Despite the snow, rain and below zero temperature, Paris shined bright during its Fashion Week. Designers juxtaposed traditional classics with glamourous luxury, leaving every showgoer charmed and satisfied. Here, we select Schön!’s favourite shows and highlights from the most fashionable week of the French capital.
After Jacquemus’ opening show, it was time for LVMH prize winner Marine Serre. A hunger for innovation, speed of the fashion race and high appetite of the public pushed the young talented designer to be extra creative in her Paris debut collection, entitled ‘Manic Soul Machine.‘ Not scared of the public watching (which included Vogue’s Suzy Menkes), the designer showcased a mix of futuristically urbanistic comfort and innovative functionality that made for a huge success. Composed of slim leggings, branded skin-tight lycra tops, intricate denim combinations, protective balaclavas and the signature motif of the brand, the crescent moon; this collection was all about urban, modern and stylish “FUTUREWEAR” –the word Serre ubiquitously emblazoned her clothes with.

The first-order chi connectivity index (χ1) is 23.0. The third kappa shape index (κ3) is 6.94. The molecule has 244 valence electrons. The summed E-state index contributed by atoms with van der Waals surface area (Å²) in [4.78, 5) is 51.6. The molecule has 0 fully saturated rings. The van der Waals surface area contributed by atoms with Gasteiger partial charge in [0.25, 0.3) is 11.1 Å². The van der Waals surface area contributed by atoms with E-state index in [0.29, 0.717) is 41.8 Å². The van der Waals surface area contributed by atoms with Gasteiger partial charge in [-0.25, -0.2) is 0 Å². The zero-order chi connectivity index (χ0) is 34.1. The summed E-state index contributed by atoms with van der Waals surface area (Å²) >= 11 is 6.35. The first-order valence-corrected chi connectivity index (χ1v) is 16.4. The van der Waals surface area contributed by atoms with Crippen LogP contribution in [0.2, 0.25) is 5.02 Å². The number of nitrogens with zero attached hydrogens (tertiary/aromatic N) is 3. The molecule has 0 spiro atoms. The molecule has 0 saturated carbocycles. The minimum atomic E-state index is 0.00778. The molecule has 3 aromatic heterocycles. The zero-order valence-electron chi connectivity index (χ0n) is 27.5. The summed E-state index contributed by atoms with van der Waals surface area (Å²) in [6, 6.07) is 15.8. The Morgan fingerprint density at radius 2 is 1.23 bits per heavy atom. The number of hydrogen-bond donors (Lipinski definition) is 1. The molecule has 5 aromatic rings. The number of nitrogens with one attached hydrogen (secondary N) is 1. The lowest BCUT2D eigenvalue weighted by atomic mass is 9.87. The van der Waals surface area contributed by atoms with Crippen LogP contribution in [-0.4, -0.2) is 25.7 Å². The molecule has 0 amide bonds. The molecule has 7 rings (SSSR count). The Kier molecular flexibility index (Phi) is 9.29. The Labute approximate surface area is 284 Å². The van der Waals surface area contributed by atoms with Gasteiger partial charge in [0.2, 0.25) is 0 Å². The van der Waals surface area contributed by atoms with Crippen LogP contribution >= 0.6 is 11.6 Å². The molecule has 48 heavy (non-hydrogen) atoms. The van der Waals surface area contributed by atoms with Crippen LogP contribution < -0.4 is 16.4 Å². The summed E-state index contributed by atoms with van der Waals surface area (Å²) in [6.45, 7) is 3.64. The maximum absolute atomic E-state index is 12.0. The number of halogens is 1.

What you see depends on who you are, where you are and what you actually want to see. Anrealage‘s show made its guests think about subjectivity, not only in fashion but the world in general. In a game of light and shadows, officially named ‘Entitled Prism’, the show embodied emerging Japanese designer Kunihiko Morinagapure’s pure innovation. In a staged creative performance, groups of three models emerged into a triangle-shaped space surrounded by spotlights, then rotated from corner to corner with pauses for photography. No one saw the same picture. Some may have been lucky enough to see transparent plastic trenchcoats and dresses with inserts refracting light at different angles; others may have seen black jumpsuits with rainbow capes and ample multicoloured sweaters.